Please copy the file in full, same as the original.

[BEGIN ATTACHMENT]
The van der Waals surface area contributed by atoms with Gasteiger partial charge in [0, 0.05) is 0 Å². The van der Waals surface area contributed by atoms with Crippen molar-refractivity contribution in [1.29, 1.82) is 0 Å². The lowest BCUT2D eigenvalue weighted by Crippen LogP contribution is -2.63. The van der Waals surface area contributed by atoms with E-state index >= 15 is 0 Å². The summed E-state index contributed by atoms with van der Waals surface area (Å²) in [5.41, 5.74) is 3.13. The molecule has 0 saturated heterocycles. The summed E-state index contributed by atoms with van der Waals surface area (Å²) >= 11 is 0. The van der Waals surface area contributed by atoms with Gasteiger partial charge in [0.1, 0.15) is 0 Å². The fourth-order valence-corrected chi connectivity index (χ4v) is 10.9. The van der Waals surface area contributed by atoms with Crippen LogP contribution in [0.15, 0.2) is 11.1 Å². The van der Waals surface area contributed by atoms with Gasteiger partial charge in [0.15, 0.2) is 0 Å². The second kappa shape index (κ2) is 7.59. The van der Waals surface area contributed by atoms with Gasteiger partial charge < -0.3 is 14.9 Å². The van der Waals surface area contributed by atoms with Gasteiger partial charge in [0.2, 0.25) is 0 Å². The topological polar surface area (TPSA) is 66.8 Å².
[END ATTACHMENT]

The van der Waals surface area contributed by atoms with Gasteiger partial charge in [0, 0.05) is 0 Å². The van der Waals surface area contributed by atoms with Crippen molar-refractivity contribution in [1.29, 1.82) is 0 Å². The lowest BCUT2D eigenvalue weighted by Crippen LogP contribution is -2.63. The van der Waals surface area contributed by atoms with E-state index >= 15 is 0 Å². The summed E-state index contributed by atoms with van der Waals surface area (Å²) in [5.41, 5.74) is 3.13. The molecule has 0 saturated heterocycles. The summed E-state index contributed by atoms with van der Waals surface area (Å²) >= 11 is 0. The van der Waals surface area contributed by atoms with Gasteiger partial charge in [0.1, 0.15) is 0 Å². The fourth-order valence-corrected chi connectivity index (χ4v) is 10.9. The van der Waals surface area contributed by atoms with Crippen LogP contribution in [0.15, 0.2) is 11.1 Å². The van der Waals surface area contributed by atoms with Gasteiger partial charge in [0.15, 0.2) is 0 Å². The second kappa shape index (κ2) is 7.59. The van der Waals surface area contributed by atoms with Gasteiger partial charge < -0.3 is 14.9 Å². The van der Waals surface area contributed by atoms with Gasteiger partial charge in [0.2, 0.25) is 0 Å². The topological polar surface area (TPSA) is 66.8 Å².